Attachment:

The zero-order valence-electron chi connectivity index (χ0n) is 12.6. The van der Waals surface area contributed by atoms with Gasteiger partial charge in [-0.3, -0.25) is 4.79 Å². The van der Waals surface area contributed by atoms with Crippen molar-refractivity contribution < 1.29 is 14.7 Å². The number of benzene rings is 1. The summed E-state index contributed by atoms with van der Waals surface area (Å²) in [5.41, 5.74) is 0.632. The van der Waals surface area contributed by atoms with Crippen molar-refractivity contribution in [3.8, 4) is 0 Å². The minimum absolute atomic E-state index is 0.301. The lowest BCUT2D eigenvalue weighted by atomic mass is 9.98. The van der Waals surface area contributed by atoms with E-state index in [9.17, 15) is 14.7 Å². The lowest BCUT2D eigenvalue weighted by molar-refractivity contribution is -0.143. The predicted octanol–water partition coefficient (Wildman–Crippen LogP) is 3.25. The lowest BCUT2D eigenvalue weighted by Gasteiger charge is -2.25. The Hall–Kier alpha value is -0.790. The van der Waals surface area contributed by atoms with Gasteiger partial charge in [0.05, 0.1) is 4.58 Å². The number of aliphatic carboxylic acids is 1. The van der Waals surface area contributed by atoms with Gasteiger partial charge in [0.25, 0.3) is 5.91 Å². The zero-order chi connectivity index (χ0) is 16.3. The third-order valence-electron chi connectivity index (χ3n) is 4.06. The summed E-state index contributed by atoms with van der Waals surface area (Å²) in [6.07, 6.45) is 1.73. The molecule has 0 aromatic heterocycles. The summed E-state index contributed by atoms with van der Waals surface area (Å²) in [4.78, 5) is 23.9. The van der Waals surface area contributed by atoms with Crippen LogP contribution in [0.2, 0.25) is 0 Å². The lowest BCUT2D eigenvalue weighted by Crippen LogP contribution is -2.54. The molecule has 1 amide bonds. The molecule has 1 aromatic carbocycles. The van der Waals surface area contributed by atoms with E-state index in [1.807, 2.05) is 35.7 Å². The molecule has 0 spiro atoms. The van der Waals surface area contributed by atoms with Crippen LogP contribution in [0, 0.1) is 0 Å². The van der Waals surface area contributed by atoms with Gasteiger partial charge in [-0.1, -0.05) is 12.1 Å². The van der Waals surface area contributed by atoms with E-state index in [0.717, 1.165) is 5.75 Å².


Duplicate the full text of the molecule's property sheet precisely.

The zero-order valence-electron chi connectivity index (χ0n) is 12.6. The van der Waals surface area contributed by atoms with Gasteiger partial charge in [-0.3, -0.25) is 4.79 Å². The van der Waals surface area contributed by atoms with Crippen molar-refractivity contribution < 1.29 is 14.7 Å². The number of benzene rings is 1. The summed E-state index contributed by atoms with van der Waals surface area (Å²) in [5.41, 5.74) is 0.632. The van der Waals surface area contributed by atoms with Crippen molar-refractivity contribution in [3.8, 4) is 0 Å². The minimum absolute atomic E-state index is 0.301. The lowest BCUT2D eigenvalue weighted by atomic mass is 9.98. The van der Waals surface area contributed by atoms with E-state index in [9.17, 15) is 14.7 Å². The lowest BCUT2D eigenvalue weighted by molar-refractivity contribution is -0.143. The predicted octanol–water partition coefficient (Wildman–Crippen LogP) is 3.25. The lowest BCUT2D eigenvalue weighted by Gasteiger charge is -2.25. The Hall–Kier alpha value is -0.790. The van der Waals surface area contributed by atoms with Gasteiger partial charge in [0.05, 0.1) is 4.58 Å². The number of aliphatic carboxylic acids is 1. The van der Waals surface area contributed by atoms with Gasteiger partial charge in [0.25, 0.3) is 5.91 Å². The zero-order chi connectivity index (χ0) is 16.3. The third-order valence-electron chi connectivity index (χ3n) is 4.06. The summed E-state index contributed by atoms with van der Waals surface area (Å²) in [6.07, 6.45) is 1.73. The molecule has 0 aromatic heterocycles. The summed E-state index contributed by atoms with van der Waals surface area (Å²) in [4.78, 5) is 23.9. The van der Waals surface area contributed by atoms with Crippen LogP contribution in [0.2, 0.25) is 0 Å². The lowest BCUT2D eigenvalue weighted by Crippen LogP contribution is -2.54. The molecule has 1 amide bonds. The molecule has 1 aromatic carbocycles. The van der Waals surface area contributed by atoms with E-state index in [1.807, 2.05) is 35.7 Å². The molecule has 0 spiro atoms. The van der Waals surface area contributed by atoms with Crippen LogP contribution in [0, 0.1) is 0 Å². The van der Waals surface area contributed by atoms with Gasteiger partial charge in [-0.1, -0.05) is 12.1 Å². The van der Waals surface area contributed by atoms with E-state index in [0.717, 1.165) is 5.75 Å².